Article|Articles in Press, 100861

Dominant-negative variants in CBX1 cause a neurodevelopmental disorder

Published:April 20, 2023DOI:



      This study aimed to establish variants in CBX1, encoding heterochromatin protein 1β (HP1β), as a cause of a novel syndromic neurodevelopmental disorder.


      Patients with CBX1 variants were identified, and clinician researchers were connected using GeneMatcher and physician referrals. Clinical histories were collected from each patient. To investigate the pathogenicity of identified variants, we performed in vitro cellular assays and neurobehavioral and cytological analyses of neuronal cells obtained from newly generated Cbx1 mutant mouse lines.


      In 3 unrelated individuals with developmental delay, hypotonia, and autistic features, we identified heterozygous de novo variants in CBX1. The identified variants were in the chromodomain, the functional domain of HP1β, which mediates interactions with chromatin. Cbx1 chromodomain mutant mice displayed increased latency-to-peak response, suggesting the possibility of synaptic delay or myelination deficits. Cytological and chromatin immunoprecipitation experiments confirmed the reduction of mutant HP1β binding to heterochromatin, whereas HP1β interactome analysis demonstrated that the majority of HP1β-interacting proteins remained unchanged between the wild-type and mutant HP1β.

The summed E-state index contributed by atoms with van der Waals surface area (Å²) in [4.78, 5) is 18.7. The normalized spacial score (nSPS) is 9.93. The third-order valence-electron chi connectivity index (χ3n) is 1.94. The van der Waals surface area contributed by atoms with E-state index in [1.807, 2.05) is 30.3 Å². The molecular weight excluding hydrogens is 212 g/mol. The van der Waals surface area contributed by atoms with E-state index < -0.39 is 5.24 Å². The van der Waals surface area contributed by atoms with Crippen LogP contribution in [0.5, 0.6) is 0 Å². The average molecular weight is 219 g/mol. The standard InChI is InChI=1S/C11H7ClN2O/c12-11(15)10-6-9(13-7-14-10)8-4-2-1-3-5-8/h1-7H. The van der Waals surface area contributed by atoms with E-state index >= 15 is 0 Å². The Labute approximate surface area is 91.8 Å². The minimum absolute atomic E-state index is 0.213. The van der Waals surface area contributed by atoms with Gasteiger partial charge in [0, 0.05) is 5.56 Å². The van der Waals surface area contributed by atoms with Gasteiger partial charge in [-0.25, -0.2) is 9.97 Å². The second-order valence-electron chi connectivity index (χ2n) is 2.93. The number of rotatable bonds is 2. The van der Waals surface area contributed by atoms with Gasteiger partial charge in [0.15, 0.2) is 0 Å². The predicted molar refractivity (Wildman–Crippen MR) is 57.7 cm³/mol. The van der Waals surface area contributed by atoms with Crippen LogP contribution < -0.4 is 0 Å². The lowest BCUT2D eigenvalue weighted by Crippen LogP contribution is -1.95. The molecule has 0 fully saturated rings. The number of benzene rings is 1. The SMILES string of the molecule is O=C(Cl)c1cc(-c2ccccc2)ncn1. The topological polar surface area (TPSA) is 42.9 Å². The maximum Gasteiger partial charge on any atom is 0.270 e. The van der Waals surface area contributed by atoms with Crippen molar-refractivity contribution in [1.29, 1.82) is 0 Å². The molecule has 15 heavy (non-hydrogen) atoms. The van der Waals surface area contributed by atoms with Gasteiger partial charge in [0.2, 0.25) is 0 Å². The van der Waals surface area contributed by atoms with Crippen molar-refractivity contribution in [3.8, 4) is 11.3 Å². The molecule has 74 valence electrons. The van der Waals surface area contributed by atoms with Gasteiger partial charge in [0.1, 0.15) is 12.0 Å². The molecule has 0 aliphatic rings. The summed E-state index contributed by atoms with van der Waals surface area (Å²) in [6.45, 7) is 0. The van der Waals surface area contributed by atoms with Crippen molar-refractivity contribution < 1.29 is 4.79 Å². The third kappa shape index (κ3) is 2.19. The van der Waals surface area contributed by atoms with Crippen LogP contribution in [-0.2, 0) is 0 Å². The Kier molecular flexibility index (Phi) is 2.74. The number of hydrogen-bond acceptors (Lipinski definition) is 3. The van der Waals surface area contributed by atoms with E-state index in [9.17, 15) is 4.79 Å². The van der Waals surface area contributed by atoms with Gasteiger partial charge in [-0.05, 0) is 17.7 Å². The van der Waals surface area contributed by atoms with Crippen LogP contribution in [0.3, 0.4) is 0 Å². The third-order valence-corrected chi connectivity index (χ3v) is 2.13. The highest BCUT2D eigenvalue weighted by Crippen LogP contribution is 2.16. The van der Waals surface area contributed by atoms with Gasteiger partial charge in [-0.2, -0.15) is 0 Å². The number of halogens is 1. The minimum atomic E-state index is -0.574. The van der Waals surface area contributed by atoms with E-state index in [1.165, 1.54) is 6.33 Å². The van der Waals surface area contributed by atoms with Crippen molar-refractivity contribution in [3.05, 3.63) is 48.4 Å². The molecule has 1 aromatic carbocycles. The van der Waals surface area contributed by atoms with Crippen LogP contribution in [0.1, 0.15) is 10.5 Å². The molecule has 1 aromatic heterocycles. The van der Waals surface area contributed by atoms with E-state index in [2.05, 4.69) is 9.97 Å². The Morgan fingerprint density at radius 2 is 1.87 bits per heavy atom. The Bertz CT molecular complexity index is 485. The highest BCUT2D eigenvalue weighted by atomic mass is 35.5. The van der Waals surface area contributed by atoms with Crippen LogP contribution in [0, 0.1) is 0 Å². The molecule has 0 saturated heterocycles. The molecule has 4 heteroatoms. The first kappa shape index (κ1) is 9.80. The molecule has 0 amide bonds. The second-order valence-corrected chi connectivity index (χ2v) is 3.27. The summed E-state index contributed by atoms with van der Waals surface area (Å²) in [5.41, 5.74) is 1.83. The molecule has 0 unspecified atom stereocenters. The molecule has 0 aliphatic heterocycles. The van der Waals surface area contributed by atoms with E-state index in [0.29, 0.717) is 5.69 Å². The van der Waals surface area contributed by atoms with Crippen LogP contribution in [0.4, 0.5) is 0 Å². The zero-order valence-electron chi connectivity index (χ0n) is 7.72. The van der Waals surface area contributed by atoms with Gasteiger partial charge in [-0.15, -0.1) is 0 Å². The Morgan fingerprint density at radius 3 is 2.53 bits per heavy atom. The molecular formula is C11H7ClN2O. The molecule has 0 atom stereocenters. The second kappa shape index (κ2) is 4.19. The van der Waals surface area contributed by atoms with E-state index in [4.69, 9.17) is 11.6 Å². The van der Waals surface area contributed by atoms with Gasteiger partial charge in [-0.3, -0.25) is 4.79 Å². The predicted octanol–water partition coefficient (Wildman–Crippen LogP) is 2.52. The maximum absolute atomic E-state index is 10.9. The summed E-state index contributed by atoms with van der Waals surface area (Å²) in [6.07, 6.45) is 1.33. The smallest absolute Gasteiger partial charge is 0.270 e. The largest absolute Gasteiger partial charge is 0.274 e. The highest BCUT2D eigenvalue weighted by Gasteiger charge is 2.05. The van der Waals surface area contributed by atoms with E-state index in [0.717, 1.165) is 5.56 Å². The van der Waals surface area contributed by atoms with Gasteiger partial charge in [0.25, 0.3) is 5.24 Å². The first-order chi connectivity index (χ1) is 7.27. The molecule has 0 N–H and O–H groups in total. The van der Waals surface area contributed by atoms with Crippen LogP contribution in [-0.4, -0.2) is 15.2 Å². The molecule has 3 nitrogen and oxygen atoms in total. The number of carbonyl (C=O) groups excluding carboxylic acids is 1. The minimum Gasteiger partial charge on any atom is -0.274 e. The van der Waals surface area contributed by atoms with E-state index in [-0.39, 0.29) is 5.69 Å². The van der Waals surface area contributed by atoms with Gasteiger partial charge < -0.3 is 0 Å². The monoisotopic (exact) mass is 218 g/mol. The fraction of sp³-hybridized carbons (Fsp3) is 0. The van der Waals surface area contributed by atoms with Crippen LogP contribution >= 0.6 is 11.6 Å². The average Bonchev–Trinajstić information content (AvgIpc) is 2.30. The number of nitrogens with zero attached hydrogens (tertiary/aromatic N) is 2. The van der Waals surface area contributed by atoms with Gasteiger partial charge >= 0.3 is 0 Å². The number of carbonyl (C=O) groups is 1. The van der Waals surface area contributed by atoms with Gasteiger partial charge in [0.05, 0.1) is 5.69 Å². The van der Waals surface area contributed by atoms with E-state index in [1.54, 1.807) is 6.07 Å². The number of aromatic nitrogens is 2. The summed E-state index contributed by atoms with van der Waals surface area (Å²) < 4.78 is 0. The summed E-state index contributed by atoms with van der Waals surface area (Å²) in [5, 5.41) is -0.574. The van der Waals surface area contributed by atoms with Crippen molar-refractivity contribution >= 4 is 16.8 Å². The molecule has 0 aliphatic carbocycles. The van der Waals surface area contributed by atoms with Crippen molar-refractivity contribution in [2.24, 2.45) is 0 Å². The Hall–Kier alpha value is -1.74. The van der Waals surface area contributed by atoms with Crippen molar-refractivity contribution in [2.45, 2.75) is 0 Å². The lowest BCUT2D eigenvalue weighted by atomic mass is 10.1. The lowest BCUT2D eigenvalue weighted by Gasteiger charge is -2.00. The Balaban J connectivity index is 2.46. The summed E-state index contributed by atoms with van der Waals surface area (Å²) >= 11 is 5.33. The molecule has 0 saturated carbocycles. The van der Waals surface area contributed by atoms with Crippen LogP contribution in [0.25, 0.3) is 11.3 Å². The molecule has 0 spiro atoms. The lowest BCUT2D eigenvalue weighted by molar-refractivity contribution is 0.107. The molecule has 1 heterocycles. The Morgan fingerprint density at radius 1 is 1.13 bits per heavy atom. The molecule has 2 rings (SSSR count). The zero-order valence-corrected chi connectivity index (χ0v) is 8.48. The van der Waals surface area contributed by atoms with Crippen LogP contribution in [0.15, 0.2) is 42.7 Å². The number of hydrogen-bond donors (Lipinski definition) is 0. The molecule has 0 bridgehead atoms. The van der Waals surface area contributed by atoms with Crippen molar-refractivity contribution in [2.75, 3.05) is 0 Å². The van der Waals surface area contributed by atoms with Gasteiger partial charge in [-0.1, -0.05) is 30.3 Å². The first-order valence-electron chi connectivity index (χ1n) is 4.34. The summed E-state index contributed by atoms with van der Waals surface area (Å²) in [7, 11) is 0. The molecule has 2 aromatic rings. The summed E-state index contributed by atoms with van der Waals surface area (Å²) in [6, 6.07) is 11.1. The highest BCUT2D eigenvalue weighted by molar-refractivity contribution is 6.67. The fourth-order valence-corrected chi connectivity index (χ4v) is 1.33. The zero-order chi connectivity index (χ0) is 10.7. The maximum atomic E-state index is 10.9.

These collective findings confirm the role of CBX1 in developmental disabilities through the disruption of HP1β chromatin binding during neurocognitive development. Because HP1β forms homodimers and heterodimers, mutant HP1β likely sequesters wild-type HP1β and other HP1 proteins, exerting dominant-negative effects.


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